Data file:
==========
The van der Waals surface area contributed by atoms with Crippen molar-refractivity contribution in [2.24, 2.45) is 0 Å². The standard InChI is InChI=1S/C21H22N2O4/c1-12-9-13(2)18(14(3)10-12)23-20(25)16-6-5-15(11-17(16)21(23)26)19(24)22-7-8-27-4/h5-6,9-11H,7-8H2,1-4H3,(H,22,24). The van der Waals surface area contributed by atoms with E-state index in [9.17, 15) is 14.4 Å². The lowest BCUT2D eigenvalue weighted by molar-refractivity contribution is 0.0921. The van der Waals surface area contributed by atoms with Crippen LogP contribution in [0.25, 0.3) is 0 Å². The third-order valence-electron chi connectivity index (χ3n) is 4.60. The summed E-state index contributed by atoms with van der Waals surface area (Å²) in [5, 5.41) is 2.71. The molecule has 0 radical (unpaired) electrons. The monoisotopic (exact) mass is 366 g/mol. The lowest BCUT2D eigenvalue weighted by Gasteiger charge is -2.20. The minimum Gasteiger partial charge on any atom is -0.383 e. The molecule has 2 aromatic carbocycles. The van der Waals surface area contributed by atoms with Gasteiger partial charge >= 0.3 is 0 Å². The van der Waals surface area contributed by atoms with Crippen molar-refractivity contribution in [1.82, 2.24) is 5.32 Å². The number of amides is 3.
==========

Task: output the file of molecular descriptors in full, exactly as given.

The van der Waals surface area contributed by atoms with Crippen molar-refractivity contribution in [2.24, 2.45) is 0 Å². The standard InChI is InChI=1S/C21H22N2O4/c1-12-9-13(2)18(14(3)10-12)23-20(25)16-6-5-15(11-17(16)21(23)26)19(24)22-7-8-27-4/h5-6,9-11H,7-8H2,1-4H3,(H,22,24). The van der Waals surface area contributed by atoms with E-state index in [9.17, 15) is 14.4 Å². The lowest BCUT2D eigenvalue weighted by molar-refractivity contribution is 0.0921. The van der Waals surface area contributed by atoms with Crippen LogP contribution in [0.25, 0.3) is 0 Å². The third-order valence-electron chi connectivity index (χ3n) is 4.60. The summed E-state index contributed by atoms with van der Waals surface area (Å²) in [5, 5.41) is 2.71. The molecule has 0 radical (unpaired) electrons. The monoisotopic (exact) mass is 366 g/mol. The lowest BCUT2D eigenvalue weighted by Gasteiger charge is -2.20. The minimum Gasteiger partial charge on any atom is -0.383 e. The molecule has 2 aromatic carbocycles. The van der Waals surface area contributed by atoms with Gasteiger partial charge >= 0.3 is 0 Å². The van der Waals surface area contributed by atoms with Crippen molar-refractivity contribution in [1.82, 2.24) is 5.32 Å². The number of amides is 3.